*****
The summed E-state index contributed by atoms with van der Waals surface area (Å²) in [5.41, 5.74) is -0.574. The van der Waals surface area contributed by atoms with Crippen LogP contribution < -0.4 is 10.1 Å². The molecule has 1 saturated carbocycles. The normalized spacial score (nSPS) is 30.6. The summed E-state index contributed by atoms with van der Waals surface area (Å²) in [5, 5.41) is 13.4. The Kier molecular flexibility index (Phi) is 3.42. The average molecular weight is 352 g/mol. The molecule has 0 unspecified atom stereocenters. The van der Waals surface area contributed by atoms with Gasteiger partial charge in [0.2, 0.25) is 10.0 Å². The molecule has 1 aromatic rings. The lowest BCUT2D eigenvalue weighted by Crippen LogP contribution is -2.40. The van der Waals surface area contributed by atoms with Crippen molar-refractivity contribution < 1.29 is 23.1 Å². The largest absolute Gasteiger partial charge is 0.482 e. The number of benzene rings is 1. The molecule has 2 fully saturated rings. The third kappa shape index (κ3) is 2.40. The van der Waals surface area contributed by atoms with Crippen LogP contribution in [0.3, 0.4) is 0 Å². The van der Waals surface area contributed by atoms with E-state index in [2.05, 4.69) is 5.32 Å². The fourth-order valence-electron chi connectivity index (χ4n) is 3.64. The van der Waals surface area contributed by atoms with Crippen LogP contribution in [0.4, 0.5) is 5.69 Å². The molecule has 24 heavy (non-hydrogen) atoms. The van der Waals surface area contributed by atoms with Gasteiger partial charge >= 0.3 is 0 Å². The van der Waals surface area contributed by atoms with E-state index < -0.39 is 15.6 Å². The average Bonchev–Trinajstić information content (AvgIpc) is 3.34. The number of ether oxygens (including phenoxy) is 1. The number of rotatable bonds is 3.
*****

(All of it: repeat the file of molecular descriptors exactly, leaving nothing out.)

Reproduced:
The summed E-state index contributed by atoms with van der Waals surface area (Å²) in [5.41, 5.74) is -0.574. The van der Waals surface area contributed by atoms with Crippen LogP contribution < -0.4 is 10.1 Å². The molecule has 1 saturated carbocycles. The normalized spacial score (nSPS) is 30.6. The summed E-state index contributed by atoms with van der Waals surface area (Å²) in [5, 5.41) is 13.4. The Kier molecular flexibility index (Phi) is 3.42. The average molecular weight is 352 g/mol. The molecule has 0 unspecified atom stereocenters. The van der Waals surface area contributed by atoms with Gasteiger partial charge in [0.2, 0.25) is 10.0 Å². The molecule has 1 aromatic rings. The lowest BCUT2D eigenvalue weighted by Crippen LogP contribution is -2.40. The van der Waals surface area contributed by atoms with Crippen molar-refractivity contribution < 1.29 is 23.1 Å². The largest absolute Gasteiger partial charge is 0.482 e. The number of benzene rings is 1. The molecule has 2 fully saturated rings. The third kappa shape index (κ3) is 2.40. The van der Waals surface area contributed by atoms with Crippen LogP contribution in [0.3, 0.4) is 0 Å². The van der Waals surface area contributed by atoms with E-state index in [2.05, 4.69) is 5.32 Å². The fourth-order valence-electron chi connectivity index (χ4n) is 3.64. The van der Waals surface area contributed by atoms with Crippen LogP contribution in [0.4, 0.5) is 5.69 Å². The molecule has 24 heavy (non-hydrogen) atoms. The van der Waals surface area contributed by atoms with Gasteiger partial charge >= 0.3 is 0 Å². The van der Waals surface area contributed by atoms with E-state index < -0.39 is 15.6 Å². The average Bonchev–Trinajstić information content (AvgIpc) is 3.34. The number of ether oxygens (including phenoxy) is 1. The number of rotatable bonds is 3.